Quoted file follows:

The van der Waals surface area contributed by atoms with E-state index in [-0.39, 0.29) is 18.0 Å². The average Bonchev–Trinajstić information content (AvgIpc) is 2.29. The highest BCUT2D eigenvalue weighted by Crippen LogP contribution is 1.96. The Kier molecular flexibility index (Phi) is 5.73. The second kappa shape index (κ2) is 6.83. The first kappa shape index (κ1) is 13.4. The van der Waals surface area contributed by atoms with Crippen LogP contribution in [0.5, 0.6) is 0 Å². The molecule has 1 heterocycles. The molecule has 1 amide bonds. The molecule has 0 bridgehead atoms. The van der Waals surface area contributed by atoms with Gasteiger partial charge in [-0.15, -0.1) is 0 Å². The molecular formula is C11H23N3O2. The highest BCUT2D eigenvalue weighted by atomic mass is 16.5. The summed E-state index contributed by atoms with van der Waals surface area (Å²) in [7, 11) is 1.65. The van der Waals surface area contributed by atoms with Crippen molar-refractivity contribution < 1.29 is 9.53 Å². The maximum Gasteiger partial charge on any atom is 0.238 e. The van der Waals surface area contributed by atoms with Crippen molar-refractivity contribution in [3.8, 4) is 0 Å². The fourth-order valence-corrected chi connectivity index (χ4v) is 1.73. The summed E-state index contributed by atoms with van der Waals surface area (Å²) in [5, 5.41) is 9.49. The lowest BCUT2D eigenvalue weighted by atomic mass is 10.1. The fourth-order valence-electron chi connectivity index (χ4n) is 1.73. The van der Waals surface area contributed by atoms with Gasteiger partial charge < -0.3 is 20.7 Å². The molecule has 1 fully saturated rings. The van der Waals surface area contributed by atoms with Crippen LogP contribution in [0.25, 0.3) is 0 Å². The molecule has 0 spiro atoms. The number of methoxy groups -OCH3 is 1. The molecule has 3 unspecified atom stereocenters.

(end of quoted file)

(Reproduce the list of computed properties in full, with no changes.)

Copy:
The van der Waals surface area contributed by atoms with E-state index in [-0.39, 0.29) is 18.0 Å². The average Bonchev–Trinajstić information content (AvgIpc) is 2.29. The highest BCUT2D eigenvalue weighted by Crippen LogP contribution is 1.96. The Kier molecular flexibility index (Phi) is 5.73. The second kappa shape index (κ2) is 6.83. The first kappa shape index (κ1) is 13.4. The van der Waals surface area contributed by atoms with Crippen LogP contribution in [0.5, 0.6) is 0 Å². The molecule has 1 heterocycles. The molecule has 1 amide bonds. The molecule has 0 bridgehead atoms. The van der Waals surface area contributed by atoms with Gasteiger partial charge in [-0.15, -0.1) is 0 Å². The molecular formula is C11H23N3O2. The highest BCUT2D eigenvalue weighted by atomic mass is 16.5. The summed E-state index contributed by atoms with van der Waals surface area (Å²) in [7, 11) is 1.65. The van der Waals surface area contributed by atoms with Crippen molar-refractivity contribution < 1.29 is 9.53 Å². The maximum Gasteiger partial charge on any atom is 0.238 e. The van der Waals surface area contributed by atoms with Crippen molar-refractivity contribution in [3.8, 4) is 0 Å². The fourth-order valence-corrected chi connectivity index (χ4v) is 1.73. The summed E-state index contributed by atoms with van der Waals surface area (Å²) in [5, 5.41) is 9.49. The lowest BCUT2D eigenvalue weighted by atomic mass is 10.1. The fourth-order valence-electron chi connectivity index (χ4n) is 1.73. The van der Waals surface area contributed by atoms with Gasteiger partial charge < -0.3 is 20.7 Å². The molecule has 1 fully saturated rings. The van der Waals surface area contributed by atoms with Crippen LogP contribution in [0.25, 0.3) is 0 Å². The molecule has 0 spiro atoms. The number of methoxy groups -OCH3 is 1. The molecule has 3 unspecified atom stereocenters.